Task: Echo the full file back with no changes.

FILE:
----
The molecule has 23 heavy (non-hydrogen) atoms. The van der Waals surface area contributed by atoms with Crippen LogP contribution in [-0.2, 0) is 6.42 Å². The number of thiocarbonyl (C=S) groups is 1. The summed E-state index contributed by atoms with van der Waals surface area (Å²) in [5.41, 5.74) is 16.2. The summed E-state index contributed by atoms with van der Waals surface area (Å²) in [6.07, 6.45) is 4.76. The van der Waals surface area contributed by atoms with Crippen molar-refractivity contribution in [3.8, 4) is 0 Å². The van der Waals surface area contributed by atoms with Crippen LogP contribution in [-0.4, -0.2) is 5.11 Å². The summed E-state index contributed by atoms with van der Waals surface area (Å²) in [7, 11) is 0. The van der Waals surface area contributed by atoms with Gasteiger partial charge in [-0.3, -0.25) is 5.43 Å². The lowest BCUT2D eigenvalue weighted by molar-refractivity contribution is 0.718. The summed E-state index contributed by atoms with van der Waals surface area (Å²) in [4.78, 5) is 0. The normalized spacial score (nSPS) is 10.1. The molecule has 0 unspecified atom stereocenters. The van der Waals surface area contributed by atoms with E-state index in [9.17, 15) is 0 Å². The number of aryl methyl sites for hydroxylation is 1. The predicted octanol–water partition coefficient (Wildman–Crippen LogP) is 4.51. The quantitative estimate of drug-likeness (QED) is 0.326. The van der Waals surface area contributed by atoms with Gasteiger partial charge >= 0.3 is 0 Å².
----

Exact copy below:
The molecule has 23 heavy (non-hydrogen) atoms. The van der Waals surface area contributed by atoms with Crippen LogP contribution in [-0.2, 0) is 6.42 Å². The number of thiocarbonyl (C=S) groups is 1. The summed E-state index contributed by atoms with van der Waals surface area (Å²) in [5.41, 5.74) is 16.2. The summed E-state index contributed by atoms with van der Waals surface area (Å²) in [6.07, 6.45) is 4.76. The van der Waals surface area contributed by atoms with Crippen molar-refractivity contribution in [3.8, 4) is 0 Å². The van der Waals surface area contributed by atoms with Crippen LogP contribution in [-0.4, -0.2) is 5.11 Å². The summed E-state index contributed by atoms with van der Waals surface area (Å²) in [7, 11) is 0. The van der Waals surface area contributed by atoms with Gasteiger partial charge in [-0.3, -0.25) is 5.43 Å². The lowest BCUT2D eigenvalue weighted by molar-refractivity contribution is 0.718. The summed E-state index contributed by atoms with van der Waals surface area (Å²) in [4.78, 5) is 0. The normalized spacial score (nSPS) is 10.1. The molecule has 0 unspecified atom stereocenters. The van der Waals surface area contributed by atoms with E-state index in [9.17, 15) is 0 Å². The number of aryl methyl sites for hydroxylation is 1. The predicted octanol–water partition coefficient (Wildman–Crippen LogP) is 4.51. The quantitative estimate of drug-likeness (QED) is 0.326. The van der Waals surface area contributed by atoms with Gasteiger partial charge >= 0.3 is 0 Å².